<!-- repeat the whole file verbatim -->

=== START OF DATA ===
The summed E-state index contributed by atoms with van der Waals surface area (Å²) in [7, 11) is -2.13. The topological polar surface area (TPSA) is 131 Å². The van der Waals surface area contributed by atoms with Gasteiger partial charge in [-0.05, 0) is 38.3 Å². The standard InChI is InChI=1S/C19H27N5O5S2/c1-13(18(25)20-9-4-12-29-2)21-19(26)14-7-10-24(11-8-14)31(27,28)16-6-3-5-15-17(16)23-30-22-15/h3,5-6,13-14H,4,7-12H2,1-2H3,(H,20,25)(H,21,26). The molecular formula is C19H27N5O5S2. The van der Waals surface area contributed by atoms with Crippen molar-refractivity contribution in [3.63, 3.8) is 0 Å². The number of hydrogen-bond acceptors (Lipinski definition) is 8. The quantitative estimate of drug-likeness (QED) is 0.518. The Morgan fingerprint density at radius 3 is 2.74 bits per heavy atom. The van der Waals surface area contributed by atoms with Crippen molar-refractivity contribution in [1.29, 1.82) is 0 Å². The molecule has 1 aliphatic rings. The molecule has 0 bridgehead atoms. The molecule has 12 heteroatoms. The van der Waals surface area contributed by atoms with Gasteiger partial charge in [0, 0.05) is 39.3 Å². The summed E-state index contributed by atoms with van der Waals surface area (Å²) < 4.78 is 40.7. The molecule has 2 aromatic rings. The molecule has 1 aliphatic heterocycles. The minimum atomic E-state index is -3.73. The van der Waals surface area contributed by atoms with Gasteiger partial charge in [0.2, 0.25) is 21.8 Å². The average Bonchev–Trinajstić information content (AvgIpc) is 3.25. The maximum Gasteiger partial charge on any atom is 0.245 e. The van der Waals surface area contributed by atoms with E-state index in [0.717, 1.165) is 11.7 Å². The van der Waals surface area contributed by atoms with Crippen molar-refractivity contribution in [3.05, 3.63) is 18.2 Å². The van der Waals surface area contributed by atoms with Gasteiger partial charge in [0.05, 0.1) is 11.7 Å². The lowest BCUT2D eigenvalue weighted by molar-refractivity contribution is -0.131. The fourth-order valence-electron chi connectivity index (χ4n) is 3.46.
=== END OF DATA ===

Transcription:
The summed E-state index contributed by atoms with van der Waals surface area (Å²) in [7, 11) is -2.13. The topological polar surface area (TPSA) is 131 Å². The van der Waals surface area contributed by atoms with Gasteiger partial charge in [-0.05, 0) is 38.3 Å². The standard InChI is InChI=1S/C19H27N5O5S2/c1-13(18(25)20-9-4-12-29-2)21-19(26)14-7-10-24(11-8-14)31(27,28)16-6-3-5-15-17(16)23-30-22-15/h3,5-6,13-14H,4,7-12H2,1-2H3,(H,20,25)(H,21,26). The molecular formula is C19H27N5O5S2. The van der Waals surface area contributed by atoms with Crippen molar-refractivity contribution in [3.63, 3.8) is 0 Å². The number of hydrogen-bond acceptors (Lipinski definition) is 8. The quantitative estimate of drug-likeness (QED) is 0.518. The Morgan fingerprint density at radius 3 is 2.74 bits per heavy atom. The van der Waals surface area contributed by atoms with Crippen molar-refractivity contribution in [1.29, 1.82) is 0 Å². The molecule has 1 aliphatic rings. The molecule has 0 bridgehead atoms. The molecule has 12 heteroatoms. The van der Waals surface area contributed by atoms with Gasteiger partial charge in [0, 0.05) is 39.3 Å². The summed E-state index contributed by atoms with van der Waals surface area (Å²) < 4.78 is 40.7. The molecule has 2 aromatic rings. The molecule has 1 aliphatic heterocycles. The minimum atomic E-state index is -3.73. The van der Waals surface area contributed by atoms with Gasteiger partial charge in [0.2, 0.25) is 21.8 Å². The average Bonchev–Trinajstić information content (AvgIpc) is 3.25. The maximum Gasteiger partial charge on any atom is 0.245 e. The van der Waals surface area contributed by atoms with E-state index in [0.717, 1.165) is 11.7 Å². The van der Waals surface area contributed by atoms with Crippen molar-refractivity contribution in [3.05, 3.63) is 18.2 Å². The van der Waals surface area contributed by atoms with Gasteiger partial charge in [0.05, 0.1) is 11.7 Å². The lowest BCUT2D eigenvalue weighted by molar-refractivity contribution is -0.131. The fourth-order valence-electron chi connectivity index (χ4n) is 3.46.